Advances in wound care allow for semi-permeable dressings, which allow seepage of blood and tissue fluid, to be applied and changed at least daily. The vulnerable recipient area must be shielded from the sun, and shampooing is started two days after the surgery. Some surgeons will have the patient shampoo the day after surgery. Shampooing is important to prevent scabs from occurring around the hair shaft. Scabs adhere to the hair shaft and increase the risk of losing newly transplanted hair follicles during the first 7 to 10 days post-op.

During the first ten days, virtually all of the transplanted hairs, inevitably traumatized by their relocation, will fall out ("shock loss"). After two to three months new hair will begin to grow from the moved follicles. The patient's hair will grow normally, and continue to thicken through the next six to nine months. Any subsequent hair loss is likely to be only from untreated areas. Some patients elect to use medications to retard such loss, while others plan a subsequent transplant procedure to deal with this eventuality.

Hair Transplantation

There are several different techniques available for the harvesting of hair follicles, each with their own advantages and disadvantages. Regardless of which donor harvesting technique is employed, proper extraction of the hair follicle is paramount to ensure the viability of the transplanted hair and avoid transection, the cutting of the hair shaft from the hair follicle. Hair follicles grow at a slight angle to the skin's surface, which means that regardless of technique transplant tissue must be removed with a corresponding angle and not perpendicular to the surface.


There are three main ways in which donor grafts are extracted today: strip excision harvesting and follicular unit extraction and direct hair implantation.

Strip harvesting is the most common technique for removing hair and follicles from a donor site, most commonly the area at the back and sides of the scalp. A single-, double-, or triple-bladed scalpel is used to remove strips of hair-bearing tissue from the donor site. Each incision is carefully planned to insure intact removal of hair follicles. Once removed, the strip is dissected into follicular units, which are small, naturally formed groupings of hair follicles.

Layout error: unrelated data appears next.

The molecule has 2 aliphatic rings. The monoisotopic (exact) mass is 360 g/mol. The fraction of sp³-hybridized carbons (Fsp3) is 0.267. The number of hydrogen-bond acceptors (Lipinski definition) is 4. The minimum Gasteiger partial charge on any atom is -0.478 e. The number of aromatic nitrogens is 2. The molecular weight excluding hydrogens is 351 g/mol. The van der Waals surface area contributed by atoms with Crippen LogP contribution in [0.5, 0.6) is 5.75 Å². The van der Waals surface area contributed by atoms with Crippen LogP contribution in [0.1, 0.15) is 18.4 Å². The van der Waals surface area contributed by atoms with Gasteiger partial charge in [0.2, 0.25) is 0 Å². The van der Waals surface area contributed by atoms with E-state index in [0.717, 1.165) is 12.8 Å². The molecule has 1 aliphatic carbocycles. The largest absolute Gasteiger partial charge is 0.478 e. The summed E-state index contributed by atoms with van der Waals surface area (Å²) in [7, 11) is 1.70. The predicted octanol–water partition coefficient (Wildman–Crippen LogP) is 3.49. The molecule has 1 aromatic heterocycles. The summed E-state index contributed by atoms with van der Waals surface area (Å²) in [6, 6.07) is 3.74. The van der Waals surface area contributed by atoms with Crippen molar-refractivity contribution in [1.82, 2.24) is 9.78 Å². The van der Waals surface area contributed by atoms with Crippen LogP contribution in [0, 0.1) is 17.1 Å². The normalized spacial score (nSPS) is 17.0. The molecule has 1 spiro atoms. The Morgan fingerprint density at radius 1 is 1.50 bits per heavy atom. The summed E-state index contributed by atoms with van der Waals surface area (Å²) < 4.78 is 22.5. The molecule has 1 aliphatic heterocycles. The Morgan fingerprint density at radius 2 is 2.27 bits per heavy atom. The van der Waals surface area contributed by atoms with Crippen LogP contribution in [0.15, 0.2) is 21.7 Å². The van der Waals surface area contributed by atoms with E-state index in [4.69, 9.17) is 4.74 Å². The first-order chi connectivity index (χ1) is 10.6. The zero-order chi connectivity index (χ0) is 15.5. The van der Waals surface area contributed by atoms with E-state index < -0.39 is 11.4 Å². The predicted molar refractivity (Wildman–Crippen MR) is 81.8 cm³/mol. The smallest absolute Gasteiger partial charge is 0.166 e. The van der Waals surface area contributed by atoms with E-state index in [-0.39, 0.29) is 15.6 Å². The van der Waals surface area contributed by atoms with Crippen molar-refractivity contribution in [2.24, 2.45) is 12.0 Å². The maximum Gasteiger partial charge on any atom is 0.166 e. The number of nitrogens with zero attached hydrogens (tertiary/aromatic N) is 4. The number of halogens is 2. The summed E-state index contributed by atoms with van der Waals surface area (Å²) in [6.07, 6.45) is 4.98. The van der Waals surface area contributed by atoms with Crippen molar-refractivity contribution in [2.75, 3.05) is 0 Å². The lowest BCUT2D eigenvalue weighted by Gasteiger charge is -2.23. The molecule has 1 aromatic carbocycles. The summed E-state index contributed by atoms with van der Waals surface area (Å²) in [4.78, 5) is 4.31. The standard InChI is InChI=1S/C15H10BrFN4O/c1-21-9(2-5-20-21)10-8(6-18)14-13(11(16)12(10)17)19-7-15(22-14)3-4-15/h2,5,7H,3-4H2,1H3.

One of the newest and most talked about method in hair transplantation is a procedure known as follicular unit extraction and transplantation, commonly known referred to as FUE transplantation.

The FUE transplantation procedure itself involves a different approach to extraction that pinpoints individual follicular grafts from the donor area as opposed to more traditional linear strip extraction. Each follicular unit graft, or compact bundle of 1 to 4 hair follicles, replete with oil glands, muscle and connecting tissue is removed individually and transplanted to the affected hair loss area.

An excellent procedure for selected patients. The transplantation procedure does not result in a linear scar which maybe a serious consideration for those who wear their hair short and wish to avoid a linear excision. Patients with very tight scalps or that have existing donor scarring that cannot be excised may also be good candidates.

The most significant drawback to follicular unit extraction (FUE) transplantation is the limit of donor supply and because each follicular unit is removed individually, the procedure takes a considerably larger amount of time. As such, each procedure is limited to approximately 500 grafts per session and the cost of each graft is almost double that of the standard linear extraction procedure. However there are skilled FUE surgeons that can make up to 4000 FUE in a single long session. If meticulous technique is used there is no need to be afraid about any transplanted graft, according to literature 98.7% is the possible live graft outcome rate. (Reference: Wikipedia.org)